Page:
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Imaging is on the "cusp of a revolution", according to a pan-European group of researchers who have studied the mounting evidence supporting the use of different imaging modalities in both early (prodromal) and established dementia. Their personal view was published online on 26 August by the Lancet Neurology (Lancet Neurol. doi: 10.1016/S1474-4422(15)00093-9).

"Within 10 years we will see new imaging techniques, software, and biomarkers that will assist specialists in diagnosing patients early and aid the development of much-needed treatments," co-author Chris Fox, professor of clinical psychiatry at the University of East Anglia, UK, told AuntMinnieEurope.com.

The article, of which the lead author is Stefan Teipel from the DZNE (German Center for Neurodegenerative Diseases) in Rostock, Germany, emphasizes the need for an up-to-date and robust assessment of the status of imaging in this field.

"The strongest candidates in my view are structural MRI and FDG-PET," Fox said. "MRI has some advantages over other options in that it shows vascular changes, atrophy and shrinkage; markers are also being developed with functional MRI that show changes in activity. But at the present time, FDG-PET holds most promise of breaking into clinical practice due to the sheer number of trials using FDG-PET imaging."

Furthermore, the accumulation of evidence suggests that certain Alzheimer's-related abnormalities can be identified on images and could enable detection of disease prior to clinical signs manifesting. These findings have fuelled clinical interest in the use of specific imaging markers for Alzheimer's to predict future development of dementia in patients who are at risk, Fox added.

"There is significant underdiagnosis [of Alzheimer's] in various countries. Imaging is a key part of the diagnostic process, and of particular interest is pre-illness understanding of dementia," he stated, noting that a critical unmet need exists to both diagnose disease accurately and predict the extent of a patient's disease.

Advances in imaging can aid understanding of the sequence of pathogenic events during the prodromal (predementia) stage and help determine what can be done before the downward spiral of clinical symptoms start, according to Fox. Such developments would also help to determine which patients benefit from interventions, for example nutritional supplements or pharmacological treatments.

Special patient groups

Certain difficult-to-diagnose groups are of particular interest, including working-age patients who have atypical presentations.

"They are a quandary to clinicians because sometimes a CT or basic MRI might appear normal, but there is dysfunction present," Fox explained. "Specialized imaging as highlighted in the [Lancet] paper can unlock this and can show amyloid and Tau imaging, which is relatively new."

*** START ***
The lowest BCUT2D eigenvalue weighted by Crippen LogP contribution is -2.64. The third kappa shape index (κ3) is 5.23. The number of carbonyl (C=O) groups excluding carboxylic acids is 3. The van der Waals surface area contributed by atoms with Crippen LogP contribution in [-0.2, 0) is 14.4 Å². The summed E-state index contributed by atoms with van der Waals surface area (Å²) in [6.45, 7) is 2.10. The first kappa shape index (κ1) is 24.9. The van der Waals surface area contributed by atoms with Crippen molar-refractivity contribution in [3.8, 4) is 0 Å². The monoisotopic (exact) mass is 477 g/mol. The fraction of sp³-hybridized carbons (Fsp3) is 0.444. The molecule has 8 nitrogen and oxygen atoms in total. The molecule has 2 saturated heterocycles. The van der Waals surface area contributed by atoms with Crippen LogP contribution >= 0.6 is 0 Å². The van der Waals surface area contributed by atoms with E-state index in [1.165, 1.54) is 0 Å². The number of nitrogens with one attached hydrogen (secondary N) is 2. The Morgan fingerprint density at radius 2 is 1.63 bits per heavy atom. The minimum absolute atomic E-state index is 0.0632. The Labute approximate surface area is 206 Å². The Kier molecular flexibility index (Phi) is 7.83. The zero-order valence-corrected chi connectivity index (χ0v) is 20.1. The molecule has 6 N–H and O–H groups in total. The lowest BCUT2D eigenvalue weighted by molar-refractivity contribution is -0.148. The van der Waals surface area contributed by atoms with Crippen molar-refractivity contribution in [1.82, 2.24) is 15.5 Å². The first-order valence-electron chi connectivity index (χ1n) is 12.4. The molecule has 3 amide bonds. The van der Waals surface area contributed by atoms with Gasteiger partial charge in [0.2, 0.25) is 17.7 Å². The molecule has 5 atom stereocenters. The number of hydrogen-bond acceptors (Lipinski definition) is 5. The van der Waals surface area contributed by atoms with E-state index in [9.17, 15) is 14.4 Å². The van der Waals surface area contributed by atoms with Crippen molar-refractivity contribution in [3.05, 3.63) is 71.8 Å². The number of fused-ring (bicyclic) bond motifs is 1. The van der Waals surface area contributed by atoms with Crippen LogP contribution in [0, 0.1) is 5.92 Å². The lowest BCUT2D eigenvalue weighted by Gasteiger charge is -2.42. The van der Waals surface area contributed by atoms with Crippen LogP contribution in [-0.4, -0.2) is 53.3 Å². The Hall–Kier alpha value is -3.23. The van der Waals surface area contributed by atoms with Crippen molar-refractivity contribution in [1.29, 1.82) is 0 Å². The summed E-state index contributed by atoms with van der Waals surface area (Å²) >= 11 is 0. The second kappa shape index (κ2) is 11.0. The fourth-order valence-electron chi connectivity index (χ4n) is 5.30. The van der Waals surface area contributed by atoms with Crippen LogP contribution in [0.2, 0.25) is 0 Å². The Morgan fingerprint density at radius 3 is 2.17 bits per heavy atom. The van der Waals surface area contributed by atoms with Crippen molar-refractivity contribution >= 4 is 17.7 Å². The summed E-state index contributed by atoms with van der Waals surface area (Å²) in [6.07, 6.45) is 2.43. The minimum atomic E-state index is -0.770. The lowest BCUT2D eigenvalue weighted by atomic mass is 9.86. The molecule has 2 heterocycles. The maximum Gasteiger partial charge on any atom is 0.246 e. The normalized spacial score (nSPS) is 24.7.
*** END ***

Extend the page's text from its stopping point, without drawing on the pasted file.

Currently in the UK, the National Institute for Health and Care Excellence (NICE), which acts as a health watchdog, advises about the use of CT and MRI as imaging modalities suitable for the diagnosis of dementia. In addition, PET imaging is used in certain larger centres with a wider range of facilities.

"Most places consider CT or MRI, but anything else is largely unavailable," Fox said. "There might be an argument to say that MRI above 3-tesla is as good and better value for money. We have a 15-tesla machine in Cambridge that provides a better image, but the downside is that it heats up the brain and uses a lot of power. It's also expensive and we are still uncertain as to how best to interpret 15-tesla images versus 3-tesla images."

Fox would like to see much greater access to different imaging modalities beyond MRI and CT, if the evidence supports it. Other modalities might include PET, diffusion tensor imaging (DTI), or other combinations of modalities. Different imaging markers have different value with respect to highlighting pathological changes, and the accuracy of predicting an individual's clinical outcome.

"Amyloid plaques are useful markers, seen on PET imaging, and they can help increase diagnostic accuracy, despite not every case of dementia being amyloid positive," he added.

Vascular changes in dementia are also visible on imaging. At the moment, imaging can show ischemia in a 70-year old, but it's unclear whether this makes it vascular dementia, Alzheimer's or mixed. Every option is possible and correct, Fox pointed out, highlighting the even greater need for more sophisticated imaging technology.

Ideally, for an intervention to have maximum effect, early signs of dementia need to be better understood and characterized. Studies are ongoing that look at mild cognitive impairment, a predementia, threshold condition, and aim to better understand this condition and which cases progress to dementia, and which cases do not. The conversion rate to full-blown dementia is around 12% to 20% per year, he commented.

If someone, particularly a younger person, is given a diagnosis of Alzheimer's, it can lead to loss of a job, loss of a driving license, marital breakdown and debt, but the evidence to date suggests that despite such problems people still want to know the diagnosis, Fox said.

Finally, he stressed the need for both greater standardization in how to interpret scans, and for more guidance on which imaging outcomes to use in clinical trials.

"This would help us design better trials, which will lead to a breakthrough. We also need better software and continued development of the hardware – MRI, for example, and the ability to interpret these images too," he concluded.

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